Simply put: we needed this.
For years, folks in the twin cities of Champaign-Urbana have been munching on the offerings of a variety of different barbecue joints: Lil' Porgy's, Hickory River, Ye Olde Hickory Pit (now Noe's Hickory Pit, as of last Friday), Famous Dave's (a chain), Po' Boys (closed for a few years), Jackson's Ribs n' Tips (also deceased), and Blues (another chain). All of these restaurants are just fine in their own right, and some of them are actually phenomenal at times (the brisket at Hickory River comes to mind immediately).
But one thing seems to have been missing: smoked ribs and pulled pork, served with a vinegar-based sauce. In other words, North Carolina-style BBQ.
Now, don't mistake me here: Black Dog is versatile. They serve a multitude of different styles of BBQ, and are proud of it.
"I plan to beg, steal, and borrow from all barbecue traditions," co-owner Michael Cochran told me in an e-mail interview. "I'm a big fan of the dry rub. The meat should stand on its own. To me sauce should be used sparingly. That being said, we will use different sauces. One is thin and vinegary. Another is hot and sweet. I also like one that is au jus with just a little spice."
Cochran has been smoking meat low and slow since he bought a small water smoker in 1996. He worked at Esquire since 1993, bartending and pulling some shifts in the kitchen as well. One year, he smoked ribs there on Tuesdays. They were a hit.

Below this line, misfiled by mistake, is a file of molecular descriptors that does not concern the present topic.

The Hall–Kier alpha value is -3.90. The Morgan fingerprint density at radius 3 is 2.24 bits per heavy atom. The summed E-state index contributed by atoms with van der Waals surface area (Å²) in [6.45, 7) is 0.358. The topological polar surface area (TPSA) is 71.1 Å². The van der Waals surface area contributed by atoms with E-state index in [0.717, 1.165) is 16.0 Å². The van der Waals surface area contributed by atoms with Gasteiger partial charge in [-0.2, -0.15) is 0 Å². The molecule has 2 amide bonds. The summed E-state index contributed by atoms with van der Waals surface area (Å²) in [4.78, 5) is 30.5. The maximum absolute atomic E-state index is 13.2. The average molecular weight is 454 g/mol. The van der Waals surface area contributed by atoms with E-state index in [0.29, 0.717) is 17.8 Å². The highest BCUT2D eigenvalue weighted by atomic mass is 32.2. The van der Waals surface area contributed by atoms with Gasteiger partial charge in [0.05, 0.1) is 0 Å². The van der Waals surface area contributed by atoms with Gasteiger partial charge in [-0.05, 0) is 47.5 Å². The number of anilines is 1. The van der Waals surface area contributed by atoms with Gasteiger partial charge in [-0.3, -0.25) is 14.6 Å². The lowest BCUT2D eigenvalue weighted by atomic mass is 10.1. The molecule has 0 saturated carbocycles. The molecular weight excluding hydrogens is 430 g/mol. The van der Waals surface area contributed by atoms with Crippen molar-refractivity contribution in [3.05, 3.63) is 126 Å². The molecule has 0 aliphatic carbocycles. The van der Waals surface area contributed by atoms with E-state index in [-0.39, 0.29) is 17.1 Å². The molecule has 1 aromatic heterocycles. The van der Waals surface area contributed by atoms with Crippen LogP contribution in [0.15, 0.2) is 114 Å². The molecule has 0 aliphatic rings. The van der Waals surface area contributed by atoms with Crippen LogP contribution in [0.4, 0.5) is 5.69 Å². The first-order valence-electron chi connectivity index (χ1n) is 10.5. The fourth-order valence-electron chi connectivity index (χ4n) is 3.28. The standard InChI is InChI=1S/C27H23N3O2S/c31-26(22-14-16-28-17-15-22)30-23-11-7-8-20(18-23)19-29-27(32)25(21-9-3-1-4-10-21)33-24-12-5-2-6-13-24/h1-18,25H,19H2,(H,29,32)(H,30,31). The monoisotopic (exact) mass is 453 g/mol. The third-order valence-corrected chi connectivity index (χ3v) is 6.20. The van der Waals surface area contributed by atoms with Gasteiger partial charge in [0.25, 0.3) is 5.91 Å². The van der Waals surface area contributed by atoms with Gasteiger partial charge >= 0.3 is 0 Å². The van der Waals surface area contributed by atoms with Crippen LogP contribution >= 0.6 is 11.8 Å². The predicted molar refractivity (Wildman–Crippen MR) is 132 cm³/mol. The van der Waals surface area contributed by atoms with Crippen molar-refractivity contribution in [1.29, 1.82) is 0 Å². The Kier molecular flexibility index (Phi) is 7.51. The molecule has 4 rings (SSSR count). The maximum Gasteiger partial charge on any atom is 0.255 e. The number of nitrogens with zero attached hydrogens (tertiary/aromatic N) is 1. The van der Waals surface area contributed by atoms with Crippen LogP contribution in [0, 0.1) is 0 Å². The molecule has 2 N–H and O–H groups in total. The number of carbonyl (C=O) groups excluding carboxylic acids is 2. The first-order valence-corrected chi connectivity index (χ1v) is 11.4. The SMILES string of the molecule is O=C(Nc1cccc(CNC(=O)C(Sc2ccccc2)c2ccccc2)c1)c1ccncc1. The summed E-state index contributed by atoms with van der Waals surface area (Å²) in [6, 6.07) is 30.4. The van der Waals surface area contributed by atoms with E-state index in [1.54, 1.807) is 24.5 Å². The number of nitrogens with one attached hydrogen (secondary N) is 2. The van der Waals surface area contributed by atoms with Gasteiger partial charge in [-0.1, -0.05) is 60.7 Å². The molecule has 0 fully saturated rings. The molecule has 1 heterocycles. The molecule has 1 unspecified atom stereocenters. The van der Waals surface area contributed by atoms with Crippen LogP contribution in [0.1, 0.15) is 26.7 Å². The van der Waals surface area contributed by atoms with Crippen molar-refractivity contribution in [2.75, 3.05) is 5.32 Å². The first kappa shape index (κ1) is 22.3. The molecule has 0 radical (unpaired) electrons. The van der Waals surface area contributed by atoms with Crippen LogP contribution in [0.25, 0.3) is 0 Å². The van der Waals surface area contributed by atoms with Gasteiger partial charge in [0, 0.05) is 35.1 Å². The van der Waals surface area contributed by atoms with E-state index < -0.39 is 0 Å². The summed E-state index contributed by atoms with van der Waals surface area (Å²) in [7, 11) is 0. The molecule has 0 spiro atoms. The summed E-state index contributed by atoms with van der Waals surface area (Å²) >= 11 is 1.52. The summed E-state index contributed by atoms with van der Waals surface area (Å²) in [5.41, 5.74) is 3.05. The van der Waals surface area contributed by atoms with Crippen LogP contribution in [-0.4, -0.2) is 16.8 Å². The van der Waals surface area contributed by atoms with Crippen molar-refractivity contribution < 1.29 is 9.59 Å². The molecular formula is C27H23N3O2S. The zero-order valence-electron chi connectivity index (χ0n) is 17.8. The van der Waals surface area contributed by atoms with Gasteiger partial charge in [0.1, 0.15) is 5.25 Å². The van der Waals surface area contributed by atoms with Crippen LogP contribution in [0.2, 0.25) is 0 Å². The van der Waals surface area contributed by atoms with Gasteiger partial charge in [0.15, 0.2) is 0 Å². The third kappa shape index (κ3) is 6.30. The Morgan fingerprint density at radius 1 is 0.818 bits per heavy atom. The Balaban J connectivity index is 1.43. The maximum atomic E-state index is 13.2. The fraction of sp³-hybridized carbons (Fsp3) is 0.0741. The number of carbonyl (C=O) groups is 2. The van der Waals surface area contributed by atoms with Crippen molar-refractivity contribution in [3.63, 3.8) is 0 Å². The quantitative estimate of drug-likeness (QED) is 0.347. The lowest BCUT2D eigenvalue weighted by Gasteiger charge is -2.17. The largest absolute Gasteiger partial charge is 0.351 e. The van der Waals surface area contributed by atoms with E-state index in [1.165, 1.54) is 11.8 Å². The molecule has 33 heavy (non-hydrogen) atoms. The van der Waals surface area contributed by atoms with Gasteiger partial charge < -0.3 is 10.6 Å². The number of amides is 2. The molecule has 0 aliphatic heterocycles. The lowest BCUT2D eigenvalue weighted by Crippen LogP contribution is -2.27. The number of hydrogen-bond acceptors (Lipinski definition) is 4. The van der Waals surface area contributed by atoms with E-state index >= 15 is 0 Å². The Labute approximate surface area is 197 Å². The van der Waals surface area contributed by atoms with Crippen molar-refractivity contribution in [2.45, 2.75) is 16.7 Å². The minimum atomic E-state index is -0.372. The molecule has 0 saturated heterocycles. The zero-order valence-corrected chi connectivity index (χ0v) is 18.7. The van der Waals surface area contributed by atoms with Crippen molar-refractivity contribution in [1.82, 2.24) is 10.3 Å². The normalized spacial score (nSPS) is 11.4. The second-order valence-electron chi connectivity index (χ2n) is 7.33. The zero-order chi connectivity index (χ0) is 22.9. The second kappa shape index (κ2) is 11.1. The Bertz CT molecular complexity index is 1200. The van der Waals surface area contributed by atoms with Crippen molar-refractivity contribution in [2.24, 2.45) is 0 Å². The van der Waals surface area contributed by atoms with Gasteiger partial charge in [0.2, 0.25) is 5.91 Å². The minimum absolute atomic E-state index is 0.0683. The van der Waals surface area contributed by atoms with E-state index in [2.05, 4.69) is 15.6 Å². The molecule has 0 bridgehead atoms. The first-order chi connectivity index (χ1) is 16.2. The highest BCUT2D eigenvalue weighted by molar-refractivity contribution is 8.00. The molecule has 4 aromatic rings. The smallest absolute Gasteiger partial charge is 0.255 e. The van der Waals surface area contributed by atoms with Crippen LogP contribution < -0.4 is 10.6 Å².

Cochran and his business partner, Pedro Heller (also a co-owner of Esquire), decided to open Black Dog (named after his two mutts, obviously black, Oscar and Lola) when the old Tod and John's building had sat idle long enough. Downtown Urbana has seen a resurgence as of late in regards to its dining options. And for the pair, it just made sense.
"There were a combination of factors that brought us to downtown Urbana," said Cochran. "We looked around quite a bit for a place. The obvious deciding factor was finding an existing establishment that suited our idea."
He expressed his love for local BBQ, too. When asked about his favorite joints to eat he responded that his favorite was, "Po Boys. Oh wait they closed, I still am in denial about that. Porgy's sauce. I've been eating at Hickory River since I've been spending more time in Urbana."
I was invited to taste Black Dog's offerings last night in advance of their first full day of business on Wednesday, Feb. 18. The menu was exactly as you'd want it to be: simple and bold. Smoked half chicken, 1/3 slab back ribs, brisket, and pulled pork sandwich. The sides, too, were classic: slaw, potato salad, and baked beans.